Shannon Stott, PhD, assistant professor of medicine at Harvard Medical School and assistant in genetics at Massachusetts General Hospital, is currently using microfluidic technologies to isolate circulating tumor cells (CTC) and extracellular vesicles (EVs) from patients with brain tumors. She’s working with Mass General neurosurgeon Brian Nahed, MD, to develop microfluidic blood tests that can use CTC and EVs as substitutions for glioma biopsies.
Microfluidic devices are chip-based networks that can collect a patient’s biomarkers, perform a drug screen, monitor a patient or create a summary of physiological mechanisms. Dr. Stott believes that these microfluidic technologies could complement existing procedures to provide greater accuracy from blood tests.
The technology could be especially helpful in neuro-oncology. Biopsy tissue removed from the brain provides limited information, and current technologies sometimes provide misleading images that can lead to misdiagnoses. But Dr. Stott says with this method she and Dr. Nahed can isolate tumor products with a high degree of specificity.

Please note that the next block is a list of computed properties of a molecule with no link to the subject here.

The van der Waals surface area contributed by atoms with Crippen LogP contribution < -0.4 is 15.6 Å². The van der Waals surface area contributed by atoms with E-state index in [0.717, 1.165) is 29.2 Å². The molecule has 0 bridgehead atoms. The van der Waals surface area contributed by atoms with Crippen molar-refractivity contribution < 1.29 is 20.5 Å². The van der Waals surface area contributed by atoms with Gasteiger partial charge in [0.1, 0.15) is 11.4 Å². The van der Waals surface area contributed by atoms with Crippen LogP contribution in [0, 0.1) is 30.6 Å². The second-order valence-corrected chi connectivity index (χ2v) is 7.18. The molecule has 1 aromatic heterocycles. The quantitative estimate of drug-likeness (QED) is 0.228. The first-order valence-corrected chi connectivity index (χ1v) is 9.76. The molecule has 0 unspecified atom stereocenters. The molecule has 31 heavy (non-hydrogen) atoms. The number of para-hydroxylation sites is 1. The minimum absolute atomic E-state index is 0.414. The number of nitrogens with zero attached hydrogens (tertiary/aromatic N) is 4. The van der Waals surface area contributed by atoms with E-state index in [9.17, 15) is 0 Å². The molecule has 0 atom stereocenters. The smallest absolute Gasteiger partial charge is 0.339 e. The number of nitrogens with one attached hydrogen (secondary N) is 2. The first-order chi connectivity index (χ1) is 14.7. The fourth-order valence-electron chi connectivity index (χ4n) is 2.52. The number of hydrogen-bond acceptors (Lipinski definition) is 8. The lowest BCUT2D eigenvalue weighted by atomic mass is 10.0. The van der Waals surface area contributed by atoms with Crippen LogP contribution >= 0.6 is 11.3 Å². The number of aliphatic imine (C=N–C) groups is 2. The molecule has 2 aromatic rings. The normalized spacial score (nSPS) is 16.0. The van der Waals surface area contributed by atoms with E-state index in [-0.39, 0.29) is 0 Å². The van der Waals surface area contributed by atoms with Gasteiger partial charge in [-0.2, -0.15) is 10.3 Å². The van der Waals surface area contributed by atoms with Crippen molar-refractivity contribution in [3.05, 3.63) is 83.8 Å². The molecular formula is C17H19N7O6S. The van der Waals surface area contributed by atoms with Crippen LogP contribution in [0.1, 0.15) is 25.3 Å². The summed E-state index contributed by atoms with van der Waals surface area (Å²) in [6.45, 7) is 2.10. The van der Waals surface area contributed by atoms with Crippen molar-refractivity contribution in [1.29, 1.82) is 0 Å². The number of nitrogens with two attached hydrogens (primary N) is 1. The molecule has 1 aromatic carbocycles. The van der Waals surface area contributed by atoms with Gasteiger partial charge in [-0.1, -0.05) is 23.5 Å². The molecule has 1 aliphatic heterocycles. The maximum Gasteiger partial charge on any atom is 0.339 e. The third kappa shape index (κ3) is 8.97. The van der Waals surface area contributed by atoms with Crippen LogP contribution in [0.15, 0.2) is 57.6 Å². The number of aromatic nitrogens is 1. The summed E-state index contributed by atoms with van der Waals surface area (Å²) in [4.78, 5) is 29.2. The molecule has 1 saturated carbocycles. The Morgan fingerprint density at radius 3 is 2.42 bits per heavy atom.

Aside from improved accuracy in diagnoses, Dr. Stott and Dr. Nahed hope to see two other outcomes as well:
The two doctors face one big challenge: isolating CTCs properly. The ratio of CTCs to other cells in the blood can be one in a billion, making them the proverbial needle in the haystack. Dr. Stott and Dr. Nahed work around this by using negative selection, which essentially removes the white blood cells, red blood cells and platelets, making it easier to see the CTCs.
As for isolating the EVs, that’s a slightly more straightforward process. EVs are released from almost every cell in the body, but cells found in brain tumors carry unique proteins which can help isolate the EVs once they are identified.
All the processing steps for both technologies (isolating CTCs and isolating EVs) are incorporated on a single chip. Dr. Stott says they prefer to avoid harsh measures like centrifuging blood samples so they can maximize their biomarker yield. This process also provides high-quality RNA and could even lead to lab-grown cancer cells.
Drs. Stott and Nahed hope that in the future, this process can be applied to other neurological diseases as well as traumatic brain injuries.